[M]any seem to forget that one needn't be a card-carrying white supremacist to make a choice that imagines racialized communities as "other"; that plays upon a history of inequalities and stereotypes; that instigates, mocks and offends.

"There's this sense of 'I don't know why people have to make it a big deal,' " says Leslie Picca, associate professor of sociology at the University of Dayton in Ohio....

But [David J. Leonard, associate professor in and chair of the department of critical culture, gender and race studies at Washington State University, Pullam] hopes those who have problematic attire brought to their attention will, at the very least, reconsider using their relative privilege to dismiss criticism, and choose to listen rather than "hiding behind a mask of ignorance about racism in America."
And by the way, this means you don't get to wear a Barack Obama mask even if you love Barack Obama. If you think you do, you need to reconsider your relative privilege and listen.

AND: Wearing any mask might get you arrested in New York.
The ban on masks in New York State dates to 1845, when it was adopted in response to events in the Hudson Valley, where local tenant farmers disguised as American Indians had attacked and killed landlords. The law includes exceptions for masquerade parties and similar events.

The police have periodically used the law during political demonstrations....

The law has been litigated several times over the past decade or so, with state courts, federal courts and appeals panels seesawing back and forth over whether it can be fairly applied.

Perhaps the most vigorous challenge came in 1999, after police officials said Ku Klux Klan members could not wear masks during a rally in Lower Manhattan....

"If we don't, remember me."

A tumblr of "living movie stills" — beautifully done. Arrived at via TIME's "25 Best Blogs 2012."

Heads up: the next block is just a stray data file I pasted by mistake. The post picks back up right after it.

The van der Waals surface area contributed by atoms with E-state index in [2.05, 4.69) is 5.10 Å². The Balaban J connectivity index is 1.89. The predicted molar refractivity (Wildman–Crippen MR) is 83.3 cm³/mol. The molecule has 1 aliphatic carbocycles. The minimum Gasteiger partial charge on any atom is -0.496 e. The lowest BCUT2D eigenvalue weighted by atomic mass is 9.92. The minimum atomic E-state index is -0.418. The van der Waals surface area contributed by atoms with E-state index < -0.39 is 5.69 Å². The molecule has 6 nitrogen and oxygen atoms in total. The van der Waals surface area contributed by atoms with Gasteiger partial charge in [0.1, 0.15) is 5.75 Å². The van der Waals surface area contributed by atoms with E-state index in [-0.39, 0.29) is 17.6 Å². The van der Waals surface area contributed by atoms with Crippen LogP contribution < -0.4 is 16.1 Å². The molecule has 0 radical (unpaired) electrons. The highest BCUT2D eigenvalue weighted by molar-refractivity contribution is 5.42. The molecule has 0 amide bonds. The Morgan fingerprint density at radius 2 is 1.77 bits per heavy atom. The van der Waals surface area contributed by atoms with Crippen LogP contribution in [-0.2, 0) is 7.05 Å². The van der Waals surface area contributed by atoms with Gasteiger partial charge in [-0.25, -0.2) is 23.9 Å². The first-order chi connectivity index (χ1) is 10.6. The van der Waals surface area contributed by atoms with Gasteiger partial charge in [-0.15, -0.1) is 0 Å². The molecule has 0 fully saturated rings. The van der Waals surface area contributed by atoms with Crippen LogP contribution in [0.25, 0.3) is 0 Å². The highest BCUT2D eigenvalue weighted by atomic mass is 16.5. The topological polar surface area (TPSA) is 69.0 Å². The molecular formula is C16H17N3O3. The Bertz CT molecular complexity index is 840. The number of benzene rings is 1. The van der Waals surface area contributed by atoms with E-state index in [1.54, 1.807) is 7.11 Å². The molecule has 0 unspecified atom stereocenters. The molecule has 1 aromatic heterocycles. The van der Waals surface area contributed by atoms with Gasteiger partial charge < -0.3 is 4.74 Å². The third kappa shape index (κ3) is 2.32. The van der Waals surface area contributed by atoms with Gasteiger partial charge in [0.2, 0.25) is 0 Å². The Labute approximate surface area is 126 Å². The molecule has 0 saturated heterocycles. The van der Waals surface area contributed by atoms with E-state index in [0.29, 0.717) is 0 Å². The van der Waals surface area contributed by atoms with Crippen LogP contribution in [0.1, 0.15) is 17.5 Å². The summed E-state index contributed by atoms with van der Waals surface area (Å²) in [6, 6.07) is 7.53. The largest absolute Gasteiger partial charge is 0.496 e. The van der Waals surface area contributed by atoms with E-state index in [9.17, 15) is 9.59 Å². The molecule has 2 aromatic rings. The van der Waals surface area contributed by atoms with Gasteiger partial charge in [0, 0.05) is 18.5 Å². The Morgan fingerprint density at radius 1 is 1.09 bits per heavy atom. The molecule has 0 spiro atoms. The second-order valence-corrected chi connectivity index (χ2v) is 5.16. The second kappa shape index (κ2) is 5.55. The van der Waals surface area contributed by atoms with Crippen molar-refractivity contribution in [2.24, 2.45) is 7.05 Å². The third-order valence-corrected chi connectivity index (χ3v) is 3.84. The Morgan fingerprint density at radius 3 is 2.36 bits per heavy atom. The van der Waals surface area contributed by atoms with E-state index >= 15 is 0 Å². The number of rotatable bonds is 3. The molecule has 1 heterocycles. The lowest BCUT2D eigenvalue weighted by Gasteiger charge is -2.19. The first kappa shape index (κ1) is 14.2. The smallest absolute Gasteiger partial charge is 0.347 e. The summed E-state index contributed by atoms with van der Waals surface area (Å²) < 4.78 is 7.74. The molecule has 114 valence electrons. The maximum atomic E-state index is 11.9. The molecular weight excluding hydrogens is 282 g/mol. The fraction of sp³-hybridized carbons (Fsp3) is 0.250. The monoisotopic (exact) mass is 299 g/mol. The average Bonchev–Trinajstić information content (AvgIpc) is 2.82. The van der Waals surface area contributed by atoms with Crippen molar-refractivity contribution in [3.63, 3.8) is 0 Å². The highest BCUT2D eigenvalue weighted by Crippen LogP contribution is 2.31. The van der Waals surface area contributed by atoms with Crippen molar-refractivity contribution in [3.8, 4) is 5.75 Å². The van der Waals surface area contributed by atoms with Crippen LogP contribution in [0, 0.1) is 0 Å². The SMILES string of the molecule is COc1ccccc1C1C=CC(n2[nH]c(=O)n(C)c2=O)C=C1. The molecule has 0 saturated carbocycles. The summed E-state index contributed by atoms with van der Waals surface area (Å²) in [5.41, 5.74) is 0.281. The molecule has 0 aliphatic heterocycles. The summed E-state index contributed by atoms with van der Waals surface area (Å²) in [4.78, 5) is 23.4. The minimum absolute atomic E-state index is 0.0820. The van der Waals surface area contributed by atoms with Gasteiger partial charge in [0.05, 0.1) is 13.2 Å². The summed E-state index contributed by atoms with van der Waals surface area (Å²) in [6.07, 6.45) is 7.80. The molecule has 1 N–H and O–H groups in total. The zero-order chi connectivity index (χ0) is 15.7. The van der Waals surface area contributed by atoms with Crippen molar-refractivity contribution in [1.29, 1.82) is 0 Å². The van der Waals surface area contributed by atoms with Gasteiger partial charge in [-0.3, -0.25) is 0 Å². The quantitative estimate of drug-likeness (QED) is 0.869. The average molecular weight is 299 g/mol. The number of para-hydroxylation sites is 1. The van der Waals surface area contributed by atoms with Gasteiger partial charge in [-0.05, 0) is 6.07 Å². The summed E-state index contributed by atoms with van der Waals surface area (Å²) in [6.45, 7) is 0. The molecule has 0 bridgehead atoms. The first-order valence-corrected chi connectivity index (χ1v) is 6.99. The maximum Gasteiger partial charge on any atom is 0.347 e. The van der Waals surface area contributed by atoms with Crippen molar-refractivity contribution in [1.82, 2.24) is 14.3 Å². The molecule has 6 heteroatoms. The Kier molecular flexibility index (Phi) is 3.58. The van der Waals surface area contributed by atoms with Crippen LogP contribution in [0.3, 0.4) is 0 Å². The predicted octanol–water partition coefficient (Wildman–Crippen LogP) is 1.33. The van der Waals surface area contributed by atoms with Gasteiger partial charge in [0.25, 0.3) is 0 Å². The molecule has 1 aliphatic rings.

Wait. Is this all Trump was talking about?

Or is there some other thing, withheld? This is completely stupid and amounts to nothing. (Trump offering to give $5 million to charity if Obama releases his birth certificate, college records, and passport application.) I can't believe this clown is given attention for that, and I wonder if this is all he had all along or if the rumored story about cocaine dealing or divorce were in the works and, when the rumor smoked out too much negativity, Trump cooked up this new nonsense.

Trump's teaser was "I have something very, very big concerning the President of the United States." "Have" suggested some item of evidence damaging to Obama, but if you look closely at the words now, you can see he might always only have meant what we're hearing now. He has something concerning the President. Not something on the President.

What idiocy! What a waste of time!

MEANWHILE: Gloria Allred is still at large.

"New Hampshire: Romney 50%, Obama 48%.

"The latest Rasmussen Reports telephone survey of Likely New Hampshire Voters, taken the night after the final presidential debate...."

The age-old problem of theodicy is injected into the American political discourse in a way that God is allowing to happen for reasons unknown.